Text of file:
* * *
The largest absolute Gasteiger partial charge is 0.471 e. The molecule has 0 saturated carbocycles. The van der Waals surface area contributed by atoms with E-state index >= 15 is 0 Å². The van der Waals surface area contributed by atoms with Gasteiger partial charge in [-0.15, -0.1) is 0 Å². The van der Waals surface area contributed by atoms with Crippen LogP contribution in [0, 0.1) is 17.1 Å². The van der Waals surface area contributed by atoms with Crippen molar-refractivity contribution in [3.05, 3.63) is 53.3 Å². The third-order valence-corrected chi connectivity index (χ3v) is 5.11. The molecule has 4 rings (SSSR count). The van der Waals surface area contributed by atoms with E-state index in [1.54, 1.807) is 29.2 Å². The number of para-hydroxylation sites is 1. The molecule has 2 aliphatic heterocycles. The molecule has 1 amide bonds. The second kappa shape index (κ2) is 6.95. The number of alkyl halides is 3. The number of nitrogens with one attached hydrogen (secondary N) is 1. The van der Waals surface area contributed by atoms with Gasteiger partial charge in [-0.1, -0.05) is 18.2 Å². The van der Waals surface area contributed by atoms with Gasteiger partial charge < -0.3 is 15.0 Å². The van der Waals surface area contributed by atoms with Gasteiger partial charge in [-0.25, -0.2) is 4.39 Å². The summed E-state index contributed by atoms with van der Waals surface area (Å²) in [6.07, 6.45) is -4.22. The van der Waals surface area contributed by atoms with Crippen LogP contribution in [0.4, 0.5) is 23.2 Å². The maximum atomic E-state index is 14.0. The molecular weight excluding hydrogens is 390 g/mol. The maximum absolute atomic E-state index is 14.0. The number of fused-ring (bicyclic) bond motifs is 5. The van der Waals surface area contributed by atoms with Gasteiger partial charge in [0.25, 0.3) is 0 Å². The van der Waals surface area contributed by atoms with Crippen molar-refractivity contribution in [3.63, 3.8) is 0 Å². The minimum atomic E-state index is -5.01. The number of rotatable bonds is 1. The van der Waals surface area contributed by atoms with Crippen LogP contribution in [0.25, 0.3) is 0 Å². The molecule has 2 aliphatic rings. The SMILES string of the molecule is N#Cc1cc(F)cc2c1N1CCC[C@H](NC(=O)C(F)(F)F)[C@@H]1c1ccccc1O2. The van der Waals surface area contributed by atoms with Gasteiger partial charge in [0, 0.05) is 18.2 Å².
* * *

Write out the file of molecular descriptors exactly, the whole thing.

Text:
The largest absolute Gasteiger partial charge is 0.471 e. The molecule has 0 saturated carbocycles. The van der Waals surface area contributed by atoms with E-state index >= 15 is 0 Å². The van der Waals surface area contributed by atoms with Gasteiger partial charge in [-0.15, -0.1) is 0 Å². The van der Waals surface area contributed by atoms with Crippen LogP contribution in [0, 0.1) is 17.1 Å². The van der Waals surface area contributed by atoms with Crippen molar-refractivity contribution in [3.05, 3.63) is 53.3 Å². The third-order valence-corrected chi connectivity index (χ3v) is 5.11. The molecule has 4 rings (SSSR count). The van der Waals surface area contributed by atoms with E-state index in [1.54, 1.807) is 29.2 Å². The number of para-hydroxylation sites is 1. The molecule has 2 aliphatic heterocycles. The molecule has 1 amide bonds. The second kappa shape index (κ2) is 6.95. The number of alkyl halides is 3. The number of nitrogens with one attached hydrogen (secondary N) is 1. The van der Waals surface area contributed by atoms with Gasteiger partial charge in [-0.1, -0.05) is 18.2 Å². The van der Waals surface area contributed by atoms with Gasteiger partial charge < -0.3 is 15.0 Å². The van der Waals surface area contributed by atoms with Gasteiger partial charge in [-0.25, -0.2) is 4.39 Å². The summed E-state index contributed by atoms with van der Waals surface area (Å²) in [6.07, 6.45) is -4.22. The van der Waals surface area contributed by atoms with Crippen LogP contribution in [0.4, 0.5) is 23.2 Å². The maximum atomic E-state index is 14.0. The molecular weight excluding hydrogens is 390 g/mol. The maximum absolute atomic E-state index is 14.0. The number of fused-ring (bicyclic) bond motifs is 5. The van der Waals surface area contributed by atoms with Gasteiger partial charge in [0.25, 0.3) is 0 Å². The van der Waals surface area contributed by atoms with Crippen molar-refractivity contribution in [3.63, 3.8) is 0 Å². The minimum atomic E-state index is -5.01. The number of rotatable bonds is 1. The van der Waals surface area contributed by atoms with Crippen LogP contribution in [0.25, 0.3) is 0 Å². The molecule has 2 aliphatic rings. The SMILES string of the molecule is N#Cc1cc(F)cc2c1N1CCC[C@H](NC(=O)C(F)(F)F)[C@@H]1c1ccccc1O2. The van der Waals surface area contributed by atoms with Gasteiger partial charge in [0, 0.05) is 18.2 Å².